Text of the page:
What EXACTLY does "adjust for record latency" do?


I’m aware of the description in the online manual: “If this is activated, the plug-in latencies are taken to account during recording”

I’ve also perused a few threads on this, that mention it specifically adjusts for latency due to any plugins on input track.

But here’s why I’m after some clarification…

Been having real trouble recording guitar parts recently - takes that I would have sworn were dead locked into the groove, when listening back, the timing sounds off. Nothing awful, just not locking in to the groove in a satisfying way. Was starting to despair at my timing - figured I just needed more metronome practice - but then I de-activated the “adjust for record latency” box, and the next take, when played back, seemed to lock in to the groove exactly as intended!

What confused me at first was, if did the latency test where you record a click back into cubase (to check if the recorded file lines up with the output one) it makes no difference whether this box is checked or not, or if any plugins were active on the channels used.

Here’s what I’m guessing is going on: with “adjust for record latency” checked, cubase calculates the latency of what I’m hearing thru the amplitube plugin (which must be a couple of ms at least on full quality settings?) and moves the audio slightly to compensate for this. However, I think I’m timing my notes physically - i.e. matching pick hitting string with the click, as opposed to timing the presumably-slightly-delayed-guitar-signal-I’m-hearing-back-thru-the-monitors with the click. So, whatever the latency caused by monitoring thru Amplitube, I’m ignoring this, but cubase isn’t - hence it’s moving my takes slightly off from where I intended. To put it another way - though I’m monitoring thru cubase (and the Amplitube 4 plugin inserted on the channel I’m recording on), I’m playing (timing-wise) as if monitoring directly - however, with this box ticked, cubase is adjusting the audio as if I had compensated in my playing/timing for whatever latency Amplitube 4 has. I’m struggling to describe it any more clearly than this, so hope this makes sense!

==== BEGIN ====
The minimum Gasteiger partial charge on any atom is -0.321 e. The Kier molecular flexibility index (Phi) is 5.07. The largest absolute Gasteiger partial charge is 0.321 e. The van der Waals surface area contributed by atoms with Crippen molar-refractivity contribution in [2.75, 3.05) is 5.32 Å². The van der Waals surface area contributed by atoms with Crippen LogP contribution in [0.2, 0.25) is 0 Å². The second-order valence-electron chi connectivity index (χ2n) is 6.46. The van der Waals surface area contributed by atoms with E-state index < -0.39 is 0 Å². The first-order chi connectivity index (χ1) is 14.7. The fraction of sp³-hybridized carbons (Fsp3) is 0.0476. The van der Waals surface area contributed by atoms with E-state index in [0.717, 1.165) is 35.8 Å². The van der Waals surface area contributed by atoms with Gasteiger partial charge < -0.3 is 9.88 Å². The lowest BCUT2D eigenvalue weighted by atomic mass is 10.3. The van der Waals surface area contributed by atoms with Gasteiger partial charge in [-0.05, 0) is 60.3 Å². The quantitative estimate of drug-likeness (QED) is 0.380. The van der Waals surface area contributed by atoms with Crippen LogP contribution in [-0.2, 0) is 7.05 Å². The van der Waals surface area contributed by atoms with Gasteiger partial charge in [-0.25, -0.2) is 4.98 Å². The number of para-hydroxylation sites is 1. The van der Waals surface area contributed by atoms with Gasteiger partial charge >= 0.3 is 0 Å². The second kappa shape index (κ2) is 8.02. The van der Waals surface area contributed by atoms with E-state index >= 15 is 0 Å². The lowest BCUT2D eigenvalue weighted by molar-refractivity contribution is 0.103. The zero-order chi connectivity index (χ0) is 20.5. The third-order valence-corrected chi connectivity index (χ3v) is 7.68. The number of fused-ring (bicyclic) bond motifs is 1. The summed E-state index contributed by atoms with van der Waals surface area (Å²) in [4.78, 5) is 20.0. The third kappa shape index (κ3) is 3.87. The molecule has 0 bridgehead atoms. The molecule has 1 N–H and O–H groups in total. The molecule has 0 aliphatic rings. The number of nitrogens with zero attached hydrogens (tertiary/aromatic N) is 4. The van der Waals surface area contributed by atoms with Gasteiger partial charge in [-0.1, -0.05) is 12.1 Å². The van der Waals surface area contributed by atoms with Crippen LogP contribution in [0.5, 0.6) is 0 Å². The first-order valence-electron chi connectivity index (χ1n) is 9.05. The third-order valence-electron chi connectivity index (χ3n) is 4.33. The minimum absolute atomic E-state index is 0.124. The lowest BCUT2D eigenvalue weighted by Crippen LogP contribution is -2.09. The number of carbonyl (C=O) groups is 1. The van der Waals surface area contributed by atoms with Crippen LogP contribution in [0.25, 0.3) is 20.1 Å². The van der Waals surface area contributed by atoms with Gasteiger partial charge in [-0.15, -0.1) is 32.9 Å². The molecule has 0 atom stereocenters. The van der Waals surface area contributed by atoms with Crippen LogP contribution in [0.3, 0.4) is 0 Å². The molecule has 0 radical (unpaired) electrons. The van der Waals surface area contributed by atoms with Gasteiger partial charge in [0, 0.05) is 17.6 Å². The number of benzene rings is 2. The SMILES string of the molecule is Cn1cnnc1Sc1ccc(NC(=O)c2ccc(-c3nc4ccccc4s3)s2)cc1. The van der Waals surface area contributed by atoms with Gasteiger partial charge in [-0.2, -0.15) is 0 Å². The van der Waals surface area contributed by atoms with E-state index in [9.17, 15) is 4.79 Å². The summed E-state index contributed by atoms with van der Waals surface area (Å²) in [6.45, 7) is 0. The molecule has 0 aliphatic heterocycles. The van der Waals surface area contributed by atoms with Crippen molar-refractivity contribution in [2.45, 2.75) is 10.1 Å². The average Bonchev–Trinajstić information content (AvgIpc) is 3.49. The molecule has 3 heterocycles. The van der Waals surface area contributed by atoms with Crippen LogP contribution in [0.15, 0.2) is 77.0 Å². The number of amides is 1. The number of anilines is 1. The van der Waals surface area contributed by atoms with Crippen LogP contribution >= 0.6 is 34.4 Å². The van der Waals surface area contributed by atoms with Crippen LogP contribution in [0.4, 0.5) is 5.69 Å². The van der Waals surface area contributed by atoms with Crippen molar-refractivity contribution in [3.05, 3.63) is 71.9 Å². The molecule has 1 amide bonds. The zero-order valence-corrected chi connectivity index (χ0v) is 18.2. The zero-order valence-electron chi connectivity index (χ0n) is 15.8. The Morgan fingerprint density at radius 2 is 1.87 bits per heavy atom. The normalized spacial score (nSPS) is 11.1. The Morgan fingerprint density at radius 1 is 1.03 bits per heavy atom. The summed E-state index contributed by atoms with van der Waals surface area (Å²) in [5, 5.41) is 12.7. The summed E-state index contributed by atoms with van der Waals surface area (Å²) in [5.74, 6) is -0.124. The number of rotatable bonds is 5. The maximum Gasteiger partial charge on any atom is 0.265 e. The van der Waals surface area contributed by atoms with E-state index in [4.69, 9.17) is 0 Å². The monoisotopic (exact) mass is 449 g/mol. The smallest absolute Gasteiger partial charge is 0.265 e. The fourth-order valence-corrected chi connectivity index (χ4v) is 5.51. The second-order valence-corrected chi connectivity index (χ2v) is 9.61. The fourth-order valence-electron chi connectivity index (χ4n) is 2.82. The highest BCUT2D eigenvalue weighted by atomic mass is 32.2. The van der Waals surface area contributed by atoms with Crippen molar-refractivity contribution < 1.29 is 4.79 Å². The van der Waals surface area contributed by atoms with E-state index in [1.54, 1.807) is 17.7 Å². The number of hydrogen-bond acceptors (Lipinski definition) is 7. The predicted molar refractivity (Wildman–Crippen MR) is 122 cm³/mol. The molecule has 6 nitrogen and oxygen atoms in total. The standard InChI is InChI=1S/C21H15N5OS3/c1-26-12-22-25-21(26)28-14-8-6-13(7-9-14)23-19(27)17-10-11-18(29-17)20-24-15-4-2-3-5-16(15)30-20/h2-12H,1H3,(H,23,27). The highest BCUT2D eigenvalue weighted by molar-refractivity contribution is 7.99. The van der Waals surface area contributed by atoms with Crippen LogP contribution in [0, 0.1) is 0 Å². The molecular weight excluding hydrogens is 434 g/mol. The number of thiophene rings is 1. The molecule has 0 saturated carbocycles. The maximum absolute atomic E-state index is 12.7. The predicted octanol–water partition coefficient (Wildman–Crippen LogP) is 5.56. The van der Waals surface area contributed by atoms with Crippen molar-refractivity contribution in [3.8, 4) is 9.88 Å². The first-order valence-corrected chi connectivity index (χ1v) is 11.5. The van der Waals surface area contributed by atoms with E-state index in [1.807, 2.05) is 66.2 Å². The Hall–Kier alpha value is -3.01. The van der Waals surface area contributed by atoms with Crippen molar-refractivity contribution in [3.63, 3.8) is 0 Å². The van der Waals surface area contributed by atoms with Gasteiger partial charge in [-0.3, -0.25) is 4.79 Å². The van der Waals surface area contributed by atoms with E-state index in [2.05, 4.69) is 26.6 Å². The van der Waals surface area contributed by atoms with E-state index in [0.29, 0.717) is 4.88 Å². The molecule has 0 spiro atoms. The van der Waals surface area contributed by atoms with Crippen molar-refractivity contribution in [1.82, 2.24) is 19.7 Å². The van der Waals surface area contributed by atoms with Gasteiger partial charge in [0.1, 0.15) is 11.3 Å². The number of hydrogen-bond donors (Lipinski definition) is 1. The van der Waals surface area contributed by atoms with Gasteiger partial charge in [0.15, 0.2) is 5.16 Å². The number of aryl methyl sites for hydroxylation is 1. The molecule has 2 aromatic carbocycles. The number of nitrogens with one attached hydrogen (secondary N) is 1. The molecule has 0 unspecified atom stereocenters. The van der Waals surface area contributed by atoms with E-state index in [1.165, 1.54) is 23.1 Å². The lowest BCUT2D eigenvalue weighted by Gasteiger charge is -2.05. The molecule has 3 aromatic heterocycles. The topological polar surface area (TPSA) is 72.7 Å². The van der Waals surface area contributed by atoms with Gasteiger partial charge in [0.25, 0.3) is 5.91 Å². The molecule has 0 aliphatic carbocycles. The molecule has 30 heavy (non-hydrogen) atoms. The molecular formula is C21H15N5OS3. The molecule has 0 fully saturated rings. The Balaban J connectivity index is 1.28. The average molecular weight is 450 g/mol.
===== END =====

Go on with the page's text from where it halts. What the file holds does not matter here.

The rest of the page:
Now it can’t be adjusting by very much - I am surprised that it’s enough to ruin the feel of a take, but I currently have no other explanation.

Could anyone confirm I’ve understood properly what the “adjust for record latency” box does? And does it sound plausible that whatever small adjustment it makes is just enough to make the timing sound slightly off in the recorded audio?


(btw, I don’t use direct monitoring as it’s hard to play guitar parts clean and get the tone you want - I need to hear how the virtual amp is responding to picking strength etc. - however I’ve got the asio buffer size as low as possible for recording, system latency about 4ms, hence tolerable.)

Someone else can comment on your subject question as I can’t explain it.

But, I will mention this…